President Nana Addo Dankwa Akufo-Addo on Wednesday urged the country's banks to reduce lending rates to complement government's efforts to maintain fiscal discipline.
He said such a move by the banks would help create a more stable macroeconomic framework in the country and give substantial complement to the vision of making Ghana a globally competitive economy.
The President made the appeal when he inaugurated the new head office building of the Standard Chartered Bank on the Independence Avenue in Accra.
With the decline in inflation in the last 21 months from 15.4 per cent in 2016 to 9.9 per cent at the end of August, 2018, coupled with the fall in the monetary policy rate from 25.5 per cent in 2016 to 17 per cent in 2018, lending rates, he said, should not be where they are.
"The gap between declining inflation rates, and the Bank of Ghana’s Monetary Policy Rate, and the lending rates being charged by commercial banks, is a gap we have to bridge.
President Akufo-Addo noted that, although private sector lending had improved from GH¢28.9 billion from November 2016 to GH¢34.4 billion in June 2018, the current average banking lending rate of 27.5 per cent was strangulating the private sector.
"I have said that I am a man in a hurry. I am in a hurry because the Ghanaian people are in a hurry to see an improvement in the quality of their lives.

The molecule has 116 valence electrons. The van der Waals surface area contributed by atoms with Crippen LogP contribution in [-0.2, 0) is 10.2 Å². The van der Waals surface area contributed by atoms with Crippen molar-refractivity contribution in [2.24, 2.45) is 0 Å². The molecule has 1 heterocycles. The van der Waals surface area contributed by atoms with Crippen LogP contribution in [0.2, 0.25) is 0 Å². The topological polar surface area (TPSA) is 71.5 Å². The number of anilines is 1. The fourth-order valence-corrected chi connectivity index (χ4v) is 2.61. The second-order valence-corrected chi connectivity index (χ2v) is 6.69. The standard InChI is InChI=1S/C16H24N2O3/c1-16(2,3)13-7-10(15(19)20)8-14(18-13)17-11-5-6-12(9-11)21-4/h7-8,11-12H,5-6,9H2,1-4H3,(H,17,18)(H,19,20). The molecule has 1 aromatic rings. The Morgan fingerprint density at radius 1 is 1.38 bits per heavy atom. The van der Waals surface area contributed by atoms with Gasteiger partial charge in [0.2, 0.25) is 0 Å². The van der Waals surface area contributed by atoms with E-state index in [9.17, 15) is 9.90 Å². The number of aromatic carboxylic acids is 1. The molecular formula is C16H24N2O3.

"If we are ready to give an impetus to the private sector to lead the socio-economic transformation of our country, lending rates must come down, and they must come down urgently," he stressed.
The President noted that the financial sector was a crucial building block for the private sector growth and national development, urging the banks to consider themselves as government's active partners’ in the quest for a robust and prosperous economy.
"If we are to put this country onto a path of progress and prosperity, and, thereby, guarantee our future, the private sector and, indeed, citizens, will have to own the economy and be its main driving force.
"The role of banks, to this end, is critical. When banks do not become mere profit-making enterprises, but see themselves as active partners with Government to build a healthy and stronger economy, then we would be making significant progress.
"If Ghana’s economy is to thrive and work for every citizen, then it should be relatively straight-forward, for anyone, who has an innovative and viable idea, to be able to access lines of credit and bring that idea into fruition.
"Together, I want us to believe in our capacity to build a modern, developed, progressive nation, and free ourselves from a mindset of dependence, aid, charity and handouts.
"We can, together, build a new Ghanaian civilization, where there is fair opportunity for all, where hard work, enterprise and creativity are rewarded, where there is an abundance of decent jobs with good pay, where there is a dignified retirement for the elderly, and where there is a social safety net for the vulnerable and disadvantaged. We can do it," the President said.
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